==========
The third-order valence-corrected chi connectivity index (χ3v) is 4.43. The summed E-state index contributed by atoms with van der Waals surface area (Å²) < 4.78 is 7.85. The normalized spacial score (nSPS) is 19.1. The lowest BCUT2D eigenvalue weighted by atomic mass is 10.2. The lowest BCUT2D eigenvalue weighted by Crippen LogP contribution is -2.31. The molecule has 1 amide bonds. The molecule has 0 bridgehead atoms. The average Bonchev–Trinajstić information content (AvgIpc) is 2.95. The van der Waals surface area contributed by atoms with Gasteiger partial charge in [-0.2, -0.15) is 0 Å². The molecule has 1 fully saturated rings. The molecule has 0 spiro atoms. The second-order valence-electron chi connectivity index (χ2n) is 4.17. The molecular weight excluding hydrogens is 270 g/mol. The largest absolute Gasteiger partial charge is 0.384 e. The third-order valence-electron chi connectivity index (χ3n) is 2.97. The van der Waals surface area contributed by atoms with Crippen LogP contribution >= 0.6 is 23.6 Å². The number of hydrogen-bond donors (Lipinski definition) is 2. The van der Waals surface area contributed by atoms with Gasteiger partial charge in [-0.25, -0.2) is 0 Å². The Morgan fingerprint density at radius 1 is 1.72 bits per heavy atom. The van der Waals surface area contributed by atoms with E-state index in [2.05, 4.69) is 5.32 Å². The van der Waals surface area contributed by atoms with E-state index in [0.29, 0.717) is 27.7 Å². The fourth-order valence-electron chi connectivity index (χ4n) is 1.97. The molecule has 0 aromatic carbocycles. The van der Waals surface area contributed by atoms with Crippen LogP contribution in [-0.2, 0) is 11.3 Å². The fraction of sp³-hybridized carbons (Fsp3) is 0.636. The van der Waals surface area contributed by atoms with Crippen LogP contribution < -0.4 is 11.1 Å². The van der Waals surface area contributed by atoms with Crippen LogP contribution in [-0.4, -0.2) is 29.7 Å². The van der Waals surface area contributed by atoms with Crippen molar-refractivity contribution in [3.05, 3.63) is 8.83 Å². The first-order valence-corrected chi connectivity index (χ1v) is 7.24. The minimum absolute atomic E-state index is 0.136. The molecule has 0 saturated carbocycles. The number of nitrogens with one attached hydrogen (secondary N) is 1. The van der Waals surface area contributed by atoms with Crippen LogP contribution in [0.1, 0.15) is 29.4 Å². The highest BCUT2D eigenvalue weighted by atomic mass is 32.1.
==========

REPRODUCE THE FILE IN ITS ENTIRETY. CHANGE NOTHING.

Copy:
The third-order valence-corrected chi connectivity index (χ3v) is 4.43. The summed E-state index contributed by atoms with van der Waals surface area (Å²) < 4.78 is 7.85. The normalized spacial score (nSPS) is 19.1. The lowest BCUT2D eigenvalue weighted by atomic mass is 10.2. The lowest BCUT2D eigenvalue weighted by Crippen LogP contribution is -2.31. The molecule has 1 amide bonds. The molecule has 0 bridgehead atoms. The average Bonchev–Trinajstić information content (AvgIpc) is 2.95. The van der Waals surface area contributed by atoms with Gasteiger partial charge in [-0.2, -0.15) is 0 Å². The molecule has 1 fully saturated rings. The molecule has 0 spiro atoms. The second-order valence-electron chi connectivity index (χ2n) is 4.17. The molecular weight excluding hydrogens is 270 g/mol. The largest absolute Gasteiger partial charge is 0.384 e. The third-order valence-electron chi connectivity index (χ3n) is 2.97. The van der Waals surface area contributed by atoms with Crippen LogP contribution >= 0.6 is 23.6 Å². The number of hydrogen-bond donors (Lipinski definition) is 2. The van der Waals surface area contributed by atoms with Gasteiger partial charge in [-0.25, -0.2) is 0 Å². The Morgan fingerprint density at radius 1 is 1.72 bits per heavy atom. The van der Waals surface area contributed by atoms with E-state index in [2.05, 4.69) is 5.32 Å². The van der Waals surface area contributed by atoms with E-state index in [0.29, 0.717) is 27.7 Å². The fourth-order valence-electron chi connectivity index (χ4n) is 1.97. The molecule has 0 aromatic carbocycles. The van der Waals surface area contributed by atoms with Crippen LogP contribution in [-0.2, 0) is 11.3 Å². The fraction of sp³-hybridized carbons (Fsp3) is 0.636. The van der Waals surface area contributed by atoms with Crippen LogP contribution < -0.4 is 11.1 Å². The van der Waals surface area contributed by atoms with Crippen LogP contribution in [-0.4, -0.2) is 29.7 Å². The van der Waals surface area contributed by atoms with Crippen molar-refractivity contribution in [3.05, 3.63) is 8.83 Å². The first-order valence-corrected chi connectivity index (χ1v) is 7.24. The minimum absolute atomic E-state index is 0.136. The molecule has 0 saturated carbocycles. The number of nitrogens with one attached hydrogen (secondary N) is 1. The van der Waals surface area contributed by atoms with Crippen LogP contribution in [0.1, 0.15) is 29.4 Å². The highest BCUT2D eigenvalue weighted by atomic mass is 32.1.